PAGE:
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More Than 600 Reported Chemical Exposure in Iraq, Pentagon (ignored but now) Acknowledges

Discussion in 'Institute of Medicine (IOM) Government Contract' started by CBS, Nov 6, 2014.

  1. CBS

    CBS Senior Member

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    More Than 600 Reported Chemical Exposure in Iraq, Pentagon Acknowledges

    "More than 600 American service members since 2003 have reported to military medical staff members that they believe they were exposed to chemical warfare agents in Iraq, but the Pentagon failed to recognize the scope of the reported cases or offer adequate tracking and treatment to those who may have been injured, defense officials say.

    The Pentagon’s disclosure abruptly changed the scale and potential costs of the United States’ encounters with abandoned chemical weapons during the occupation of Iraq, episodes the military had for more than a decade kept from view.

    ..."​

    And yet CFS/ME patients (and perhaps more importantly, those who claim to be speaking on our behalf) repeatedly turn to this same government expecting to be listened to.

    The P2P and IOM were not designed to meet patient needs. They were designed to serve the NIH and the CDC and if they accidentally do patients any good (or more likely - harm) then I guess that just couldn't be helped.
     
  2. alex3619

    alex3619 Senior Member

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    OK, something like 600 report possible exposure. How many never noticed an exposure, only the effects?
     
    ahmo likes this.
  3. Ecoclimber

    Ecoclimber Senior Member

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    How the medical, health and disability insurance companies conspire to make an illness disappear.

    Johns Hopkins medical unit rarely finds black lung, helping coal industry defeat miners' claims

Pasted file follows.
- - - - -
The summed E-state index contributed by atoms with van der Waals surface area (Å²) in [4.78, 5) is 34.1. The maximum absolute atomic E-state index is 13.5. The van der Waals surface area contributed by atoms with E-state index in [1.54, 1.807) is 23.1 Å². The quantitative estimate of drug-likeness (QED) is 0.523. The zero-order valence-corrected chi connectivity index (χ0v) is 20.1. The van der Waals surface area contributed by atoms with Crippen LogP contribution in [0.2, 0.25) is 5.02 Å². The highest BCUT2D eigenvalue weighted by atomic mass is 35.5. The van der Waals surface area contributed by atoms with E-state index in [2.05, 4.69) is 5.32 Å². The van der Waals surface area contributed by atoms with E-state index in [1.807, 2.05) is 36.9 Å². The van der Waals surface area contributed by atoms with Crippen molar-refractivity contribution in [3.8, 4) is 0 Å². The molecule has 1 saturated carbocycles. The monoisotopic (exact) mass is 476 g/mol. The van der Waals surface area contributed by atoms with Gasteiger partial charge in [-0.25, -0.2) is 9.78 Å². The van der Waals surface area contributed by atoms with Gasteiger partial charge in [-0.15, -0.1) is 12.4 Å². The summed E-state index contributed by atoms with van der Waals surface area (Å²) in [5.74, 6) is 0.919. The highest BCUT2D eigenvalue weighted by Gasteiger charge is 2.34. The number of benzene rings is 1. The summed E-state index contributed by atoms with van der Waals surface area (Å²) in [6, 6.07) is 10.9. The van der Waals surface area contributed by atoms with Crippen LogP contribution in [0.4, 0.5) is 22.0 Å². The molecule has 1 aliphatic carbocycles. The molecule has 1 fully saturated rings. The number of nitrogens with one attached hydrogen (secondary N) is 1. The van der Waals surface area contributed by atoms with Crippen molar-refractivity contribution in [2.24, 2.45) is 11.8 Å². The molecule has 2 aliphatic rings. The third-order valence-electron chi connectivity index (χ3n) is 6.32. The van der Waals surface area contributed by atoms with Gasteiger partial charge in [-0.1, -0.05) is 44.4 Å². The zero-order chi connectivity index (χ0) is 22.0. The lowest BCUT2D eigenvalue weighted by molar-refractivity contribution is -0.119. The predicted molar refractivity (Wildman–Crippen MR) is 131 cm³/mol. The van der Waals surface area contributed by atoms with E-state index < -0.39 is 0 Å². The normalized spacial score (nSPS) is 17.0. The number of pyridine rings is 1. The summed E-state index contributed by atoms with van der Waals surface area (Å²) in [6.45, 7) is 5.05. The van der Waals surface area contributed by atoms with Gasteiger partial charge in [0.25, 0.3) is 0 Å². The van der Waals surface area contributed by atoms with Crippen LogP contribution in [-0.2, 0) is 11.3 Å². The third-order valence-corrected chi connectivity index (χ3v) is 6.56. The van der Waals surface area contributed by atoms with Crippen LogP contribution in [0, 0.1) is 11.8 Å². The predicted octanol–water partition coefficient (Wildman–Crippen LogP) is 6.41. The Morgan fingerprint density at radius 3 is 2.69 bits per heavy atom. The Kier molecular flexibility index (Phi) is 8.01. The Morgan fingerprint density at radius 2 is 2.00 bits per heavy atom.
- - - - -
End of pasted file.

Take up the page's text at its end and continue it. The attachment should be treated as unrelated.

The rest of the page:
Part 2 of a 3-part series, 'Breathless and Burdened: Dying from black lung, buried by law and medicine'


    ...More than a half-dozen doctors who have seen the X-ray and CT images of his chest agree he has the most severe form of black lung disease. Yet his claim for benefits was denied in 2011, leaving him and his family to survive on Social Security and a union pension; they sometimes turn to neighbors or relatives for loans to make it through the month.

    The medical opinions primarily responsible for sinking his claim didn’t come from consultants-for-hire at a private firm or rogue doctors at a fringe organization.

    They came from a respected household name: the Johns Hopkins Medical Institutions.

    The Johns Hopkins University often receives attention for its medical discoveries and well-regarded school of public health, and its hospital recently was ranked the nation’s best by U.S. News and World Report.

    What has remained in the shadows is the work of a small unit of radiologists who are professors at the medical school and physicians at the hospital. For 40 years, these doctors have been perhaps the most sought-after and prolific readers of chest films on behalf of coal companies seeking to defeat miners’ claims. Their fees flow directly to the university, which supports their work, an investigation by the Center for Public Integrity and ABC News has found. According to the university, none of the money goes directly to the doctors.

    Their reports — seemingly ubiquitous and almost unwaveringly negative for black lung — have appeared in the cases of thousands of miners, and the doctors’ credentials, combined with the prestigious Johns Hopkins imprimatur, carry great weight. Their opinions often negate or outweigh whatever positive interpretations a miner can produce.

    For the credibility that comes with these readings, which the doctors perform as part of their official duties at Johns Hopkins, coal companies are willing to pay a premium. For an X-ray reading, the university charges up to 10 times the rate miners typically pay their physicians...
    .
     
    Last edited: Nov 7, 2014
    SilverbladeTE and ahmo like this.
  4. alex3619

    alex3619 Senior Member

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    Class action lawsuit against Johns Hopkins (though probably the specific area or individuals)?
     
  5. CBS

    CBS Senior Member

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    I've come to the conclusion that at it's heart, the real weakness of our modern health care systems are their bureaucratic structures and the insecurity that these structures breed.

    Insecurity keeps otherwise well meaning doctors from even considering alternative hypothesis in the face of the predominant (psychosocial) paradigm's utter failure to explain, predict and treat the symptoms of ME.

    Bureaucrats strive for nothing if not the indefinite perception of their necessity to a cause or an organization. The patients' disease is simply a vehicle by which they achieve their selfish ends.
     
    SilverbladeTE likes this.

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